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T-shaped literacy skills: An emerging research-practice hypothesis for literacy instruction

Aaron Wilson and Rebecca Jesson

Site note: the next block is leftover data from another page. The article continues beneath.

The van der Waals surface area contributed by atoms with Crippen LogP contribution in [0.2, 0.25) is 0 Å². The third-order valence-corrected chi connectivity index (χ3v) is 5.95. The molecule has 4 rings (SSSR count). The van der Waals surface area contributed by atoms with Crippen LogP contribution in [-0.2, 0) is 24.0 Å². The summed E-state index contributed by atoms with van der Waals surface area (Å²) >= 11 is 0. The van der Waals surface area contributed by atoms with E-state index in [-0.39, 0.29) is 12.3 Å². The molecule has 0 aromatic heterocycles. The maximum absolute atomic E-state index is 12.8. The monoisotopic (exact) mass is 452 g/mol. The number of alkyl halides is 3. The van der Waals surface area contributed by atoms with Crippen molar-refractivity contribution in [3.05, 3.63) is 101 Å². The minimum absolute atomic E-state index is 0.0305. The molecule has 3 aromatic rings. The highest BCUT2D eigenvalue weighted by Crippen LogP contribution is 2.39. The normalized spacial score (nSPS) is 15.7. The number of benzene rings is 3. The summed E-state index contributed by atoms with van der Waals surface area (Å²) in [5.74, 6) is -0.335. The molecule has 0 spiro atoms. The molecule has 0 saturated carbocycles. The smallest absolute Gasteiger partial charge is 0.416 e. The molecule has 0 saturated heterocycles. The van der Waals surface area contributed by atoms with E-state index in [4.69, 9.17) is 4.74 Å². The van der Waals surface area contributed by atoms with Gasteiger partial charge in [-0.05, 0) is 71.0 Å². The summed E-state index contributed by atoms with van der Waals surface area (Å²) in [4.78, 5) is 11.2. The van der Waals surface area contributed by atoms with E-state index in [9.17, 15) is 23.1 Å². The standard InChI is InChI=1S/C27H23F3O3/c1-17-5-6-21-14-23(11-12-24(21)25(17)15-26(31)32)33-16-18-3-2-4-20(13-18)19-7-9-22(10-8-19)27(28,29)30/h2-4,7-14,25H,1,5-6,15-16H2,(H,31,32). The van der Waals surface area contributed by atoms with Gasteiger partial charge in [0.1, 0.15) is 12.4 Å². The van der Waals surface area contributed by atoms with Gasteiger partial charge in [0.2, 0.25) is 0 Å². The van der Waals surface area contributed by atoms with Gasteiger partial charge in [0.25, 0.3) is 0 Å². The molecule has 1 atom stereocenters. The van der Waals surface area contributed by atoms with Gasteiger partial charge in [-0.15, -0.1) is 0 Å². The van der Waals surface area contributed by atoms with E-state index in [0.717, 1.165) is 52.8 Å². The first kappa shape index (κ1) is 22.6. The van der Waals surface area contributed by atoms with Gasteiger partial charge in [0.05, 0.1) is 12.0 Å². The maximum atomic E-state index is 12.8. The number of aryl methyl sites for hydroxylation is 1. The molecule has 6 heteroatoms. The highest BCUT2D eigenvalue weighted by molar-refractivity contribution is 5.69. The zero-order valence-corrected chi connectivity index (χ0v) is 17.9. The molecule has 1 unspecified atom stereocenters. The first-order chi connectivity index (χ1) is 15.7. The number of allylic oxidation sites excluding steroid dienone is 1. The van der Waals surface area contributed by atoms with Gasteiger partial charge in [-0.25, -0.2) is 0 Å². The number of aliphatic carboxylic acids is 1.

Ongoing research-practice conversations between teachers and researchers have identified a practical tension faced by teachers of upper primary/early secondary students whose progress has slowed. Teachers report that a researcher-led push to develop more sophisticated readings of complex texts results in less reading mileage, potentially impacting negatively on students’ skills. This article proposes a T-shaped model for literacy instruction to mitigate these risks. We posit the hypothesis that reading of multiple texts with a relatively narrow focus can simultaneously deepen understandings, widen the breadth of texts engaged with, and promote higher order skills.

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